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Clark v. National Western Life Ins. Co.

California Supreme Court Limits Available Remedies to Seniors and Disabled People

 

AARP's "friend of the court" brief before California's highest court asked the court to allow trial courts to award enhanced penalties under California's unfair competition law when the victims of consumer scams are older people or people with disabilities.

While rejecting the plaintiffs' claim that restitution damages under California Bus. & Prof. Code, § 17200 are subject to tripling, the court allowed tripling of other damages when seniors and disabled people are specifically targeted.

The Dispute

A group of investors in their 70s and 80s filed a class action lawsuit against National Western Life Insurance, alleging that they were the victims of deceptive business practices when they were sold high commission annuity policies with particularly onerous terms.

Among the more problematic provisions were maturity periods that far exceeded investor's life expectancy and surrender penalties of as much as 25% even if the person died during the maturity period. Plaintiffs said these provisions were hidden from them and further alleged they had been targeted for these policies based on their age.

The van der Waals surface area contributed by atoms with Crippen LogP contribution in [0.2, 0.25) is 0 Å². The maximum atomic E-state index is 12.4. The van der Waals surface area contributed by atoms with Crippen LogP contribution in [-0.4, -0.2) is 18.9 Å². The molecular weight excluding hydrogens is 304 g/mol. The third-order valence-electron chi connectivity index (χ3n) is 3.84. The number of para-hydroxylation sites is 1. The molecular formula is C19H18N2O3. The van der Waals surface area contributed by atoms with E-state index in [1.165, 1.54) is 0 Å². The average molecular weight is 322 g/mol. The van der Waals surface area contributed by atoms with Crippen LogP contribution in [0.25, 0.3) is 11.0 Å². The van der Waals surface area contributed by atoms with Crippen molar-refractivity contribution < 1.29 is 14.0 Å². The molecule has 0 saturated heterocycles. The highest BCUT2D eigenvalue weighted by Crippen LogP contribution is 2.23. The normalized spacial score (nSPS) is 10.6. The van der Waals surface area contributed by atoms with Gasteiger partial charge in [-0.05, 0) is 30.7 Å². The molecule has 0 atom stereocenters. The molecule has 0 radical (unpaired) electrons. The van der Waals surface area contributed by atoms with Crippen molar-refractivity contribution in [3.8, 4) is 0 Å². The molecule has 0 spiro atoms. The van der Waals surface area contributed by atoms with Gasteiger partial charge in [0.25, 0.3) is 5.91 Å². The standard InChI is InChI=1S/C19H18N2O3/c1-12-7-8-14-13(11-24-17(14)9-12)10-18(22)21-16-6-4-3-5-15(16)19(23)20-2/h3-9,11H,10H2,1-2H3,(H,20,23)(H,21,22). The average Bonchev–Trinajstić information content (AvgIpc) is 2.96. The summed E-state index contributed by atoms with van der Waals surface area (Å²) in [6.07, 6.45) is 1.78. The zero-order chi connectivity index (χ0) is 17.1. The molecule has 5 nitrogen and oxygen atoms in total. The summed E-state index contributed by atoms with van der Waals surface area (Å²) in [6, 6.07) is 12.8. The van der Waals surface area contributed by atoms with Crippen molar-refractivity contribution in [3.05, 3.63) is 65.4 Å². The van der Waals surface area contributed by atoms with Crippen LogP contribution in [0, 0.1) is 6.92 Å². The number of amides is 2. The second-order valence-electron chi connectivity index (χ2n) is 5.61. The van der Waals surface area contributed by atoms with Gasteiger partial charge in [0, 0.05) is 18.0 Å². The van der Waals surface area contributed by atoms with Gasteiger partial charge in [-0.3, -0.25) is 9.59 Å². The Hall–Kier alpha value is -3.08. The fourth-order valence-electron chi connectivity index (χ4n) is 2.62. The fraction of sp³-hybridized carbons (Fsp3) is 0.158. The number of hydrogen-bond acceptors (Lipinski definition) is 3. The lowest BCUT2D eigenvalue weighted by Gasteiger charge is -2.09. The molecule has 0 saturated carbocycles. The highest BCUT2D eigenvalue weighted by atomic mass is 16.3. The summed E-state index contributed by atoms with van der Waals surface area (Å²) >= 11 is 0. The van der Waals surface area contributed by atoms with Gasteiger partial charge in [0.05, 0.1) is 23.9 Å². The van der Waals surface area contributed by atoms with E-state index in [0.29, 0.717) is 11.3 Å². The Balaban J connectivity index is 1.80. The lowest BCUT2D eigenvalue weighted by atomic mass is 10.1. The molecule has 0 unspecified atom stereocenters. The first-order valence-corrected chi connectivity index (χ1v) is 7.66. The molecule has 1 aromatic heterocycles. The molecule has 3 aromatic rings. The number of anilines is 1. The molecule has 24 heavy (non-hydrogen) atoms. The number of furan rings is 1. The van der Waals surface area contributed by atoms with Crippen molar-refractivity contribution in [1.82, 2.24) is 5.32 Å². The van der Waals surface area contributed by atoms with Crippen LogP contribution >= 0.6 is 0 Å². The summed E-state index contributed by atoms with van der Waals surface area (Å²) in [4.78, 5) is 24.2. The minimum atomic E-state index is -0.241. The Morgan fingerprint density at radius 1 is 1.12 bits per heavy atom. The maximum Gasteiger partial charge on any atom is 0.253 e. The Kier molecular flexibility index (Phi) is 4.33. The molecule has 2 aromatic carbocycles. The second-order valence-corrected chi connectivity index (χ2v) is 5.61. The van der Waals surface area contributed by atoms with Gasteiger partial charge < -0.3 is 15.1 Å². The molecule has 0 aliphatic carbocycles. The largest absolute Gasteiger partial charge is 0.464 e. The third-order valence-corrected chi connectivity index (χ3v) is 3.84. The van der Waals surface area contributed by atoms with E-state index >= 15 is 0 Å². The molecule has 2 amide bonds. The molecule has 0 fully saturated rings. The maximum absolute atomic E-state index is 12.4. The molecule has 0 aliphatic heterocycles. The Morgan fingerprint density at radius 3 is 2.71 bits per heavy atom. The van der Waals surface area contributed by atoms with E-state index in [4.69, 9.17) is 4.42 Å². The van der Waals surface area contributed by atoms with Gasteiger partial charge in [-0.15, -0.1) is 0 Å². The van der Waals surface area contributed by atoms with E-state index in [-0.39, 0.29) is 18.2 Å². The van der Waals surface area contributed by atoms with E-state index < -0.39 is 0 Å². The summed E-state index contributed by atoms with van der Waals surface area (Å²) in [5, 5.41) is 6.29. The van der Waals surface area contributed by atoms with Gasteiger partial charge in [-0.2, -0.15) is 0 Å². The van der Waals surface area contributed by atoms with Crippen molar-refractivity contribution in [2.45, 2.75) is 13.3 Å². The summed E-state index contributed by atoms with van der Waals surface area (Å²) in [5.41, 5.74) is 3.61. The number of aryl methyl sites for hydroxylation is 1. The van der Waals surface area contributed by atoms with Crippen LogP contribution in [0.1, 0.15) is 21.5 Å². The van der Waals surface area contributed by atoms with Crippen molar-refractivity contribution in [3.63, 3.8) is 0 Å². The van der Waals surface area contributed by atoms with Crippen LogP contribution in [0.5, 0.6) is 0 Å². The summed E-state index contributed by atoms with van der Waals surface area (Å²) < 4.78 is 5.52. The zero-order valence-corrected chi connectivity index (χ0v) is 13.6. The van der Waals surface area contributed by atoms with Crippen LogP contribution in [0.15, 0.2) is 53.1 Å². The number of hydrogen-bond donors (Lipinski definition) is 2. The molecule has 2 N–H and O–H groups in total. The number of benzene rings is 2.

The plaintiffs argued these policies violated California's unfair competition law and specifically invoked California's Civil Code to ask for enhanced restitution. California's Civil Code provides up to three times a damage award if the targeted victim of an unfair practice is a senior citizen (defined as someone 65 or older) or person with a disability. National Western Life argued that restitution awards under California's unfair competition law cannot be trebled under California's Civil Code.

AARP's Brief

AARP's brief, which was filed by AARP Foundation Litigation attorneys, argued that in enacting the treble damages provisions, the California legislature specifically spotlighted concerns about consumer fraud and deceptive business practices targeted at seniors. The brief notes the numerous hearings, reports and studies that document that older people are frequently targeted for investment scams.

The brief also highlighted the complexity of the marketplace that can confound any unsophisticated investor, also demonstrated in study after study. Lacking basic knowledge of how investment vehicles operate, individual investors rely heavily on third party advisors — leaving them at the mercy of unscrupulous practitioners. Because of this risk, enhanced damages are a critical tool that should be used not only to compensate victims, but to both put practitioners on alert and to hit them where it hurts: in their wallets.

AARP's brief pointed out that deferred annuities with hefty penalties for early withdrawal have long been a problem for older people, making this a particularly important case. Finally, the brief examined the wording of the Civil Code that allows treble damages and argues that holding deceptive investment scams to be outside the purview of the law would be counter to the plain language of the statute.


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